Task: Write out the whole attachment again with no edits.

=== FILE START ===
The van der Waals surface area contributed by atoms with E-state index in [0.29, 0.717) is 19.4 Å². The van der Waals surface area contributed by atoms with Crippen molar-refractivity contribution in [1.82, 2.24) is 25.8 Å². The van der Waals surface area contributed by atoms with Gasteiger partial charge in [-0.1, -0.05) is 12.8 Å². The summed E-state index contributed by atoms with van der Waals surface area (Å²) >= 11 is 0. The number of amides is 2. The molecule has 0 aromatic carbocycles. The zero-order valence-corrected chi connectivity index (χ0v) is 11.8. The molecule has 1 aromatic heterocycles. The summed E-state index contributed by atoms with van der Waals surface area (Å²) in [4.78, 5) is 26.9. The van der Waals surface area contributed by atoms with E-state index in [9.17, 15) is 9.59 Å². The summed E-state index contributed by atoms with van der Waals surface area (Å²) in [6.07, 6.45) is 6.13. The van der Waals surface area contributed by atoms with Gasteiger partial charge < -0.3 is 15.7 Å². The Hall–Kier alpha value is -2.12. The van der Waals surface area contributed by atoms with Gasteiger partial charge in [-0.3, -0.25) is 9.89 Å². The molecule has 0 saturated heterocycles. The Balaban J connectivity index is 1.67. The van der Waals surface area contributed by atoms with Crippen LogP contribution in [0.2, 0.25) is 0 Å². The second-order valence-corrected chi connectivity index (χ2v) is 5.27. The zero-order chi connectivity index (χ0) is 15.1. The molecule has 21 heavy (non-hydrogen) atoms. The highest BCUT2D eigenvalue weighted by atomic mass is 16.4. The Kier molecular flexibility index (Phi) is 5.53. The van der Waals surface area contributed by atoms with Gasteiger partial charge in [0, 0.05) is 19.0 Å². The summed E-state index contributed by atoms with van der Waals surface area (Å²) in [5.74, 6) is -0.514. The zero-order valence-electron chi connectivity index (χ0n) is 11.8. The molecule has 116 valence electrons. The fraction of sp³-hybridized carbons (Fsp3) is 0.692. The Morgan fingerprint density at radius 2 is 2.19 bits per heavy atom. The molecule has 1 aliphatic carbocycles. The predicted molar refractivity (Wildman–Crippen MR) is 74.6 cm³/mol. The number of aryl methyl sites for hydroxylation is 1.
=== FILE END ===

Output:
The van der Waals surface area contributed by atoms with E-state index in [0.29, 0.717) is 19.4 Å². The van der Waals surface area contributed by atoms with Crippen molar-refractivity contribution in [1.82, 2.24) is 25.8 Å². The van der Waals surface area contributed by atoms with Gasteiger partial charge in [-0.1, -0.05) is 12.8 Å². The summed E-state index contributed by atoms with van der Waals surface area (Å²) >= 11 is 0. The number of amides is 2. The molecule has 0 aromatic carbocycles. The zero-order valence-corrected chi connectivity index (χ0v) is 11.8. The molecule has 1 aromatic heterocycles. The summed E-state index contributed by atoms with van der Waals surface area (Å²) in [4.78, 5) is 26.9. The van der Waals surface area contributed by atoms with E-state index in [9.17, 15) is 9.59 Å². The summed E-state index contributed by atoms with van der Waals surface area (Å²) in [6.07, 6.45) is 6.13. The van der Waals surface area contributed by atoms with Gasteiger partial charge < -0.3 is 15.7 Å². The Hall–Kier alpha value is -2.12. The van der Waals surface area contributed by atoms with Gasteiger partial charge in [-0.3, -0.25) is 9.89 Å². The molecule has 0 saturated heterocycles. The Balaban J connectivity index is 1.67. The van der Waals surface area contributed by atoms with Crippen LogP contribution in [0.2, 0.25) is 0 Å². The second-order valence-corrected chi connectivity index (χ2v) is 5.27. The zero-order chi connectivity index (χ0) is 15.1. The molecule has 21 heavy (non-hydrogen) atoms. The highest BCUT2D eigenvalue weighted by atomic mass is 16.4. The Kier molecular flexibility index (Phi) is 5.53. The van der Waals surface area contributed by atoms with Gasteiger partial charge in [0, 0.05) is 19.0 Å². The summed E-state index contributed by atoms with van der Waals surface area (Å²) in [5.74, 6) is -0.514. The zero-order valence-electron chi connectivity index (χ0n) is 11.8. The molecule has 116 valence electrons. The fraction of sp³-hybridized carbons (Fsp3) is 0.692. The Morgan fingerprint density at radius 2 is 2.19 bits per heavy atom. The molecule has 1 aliphatic carbocycles. The predicted molar refractivity (Wildman–Crippen MR) is 74.6 cm³/mol. The number of aryl methyl sites for hydroxylation is 1.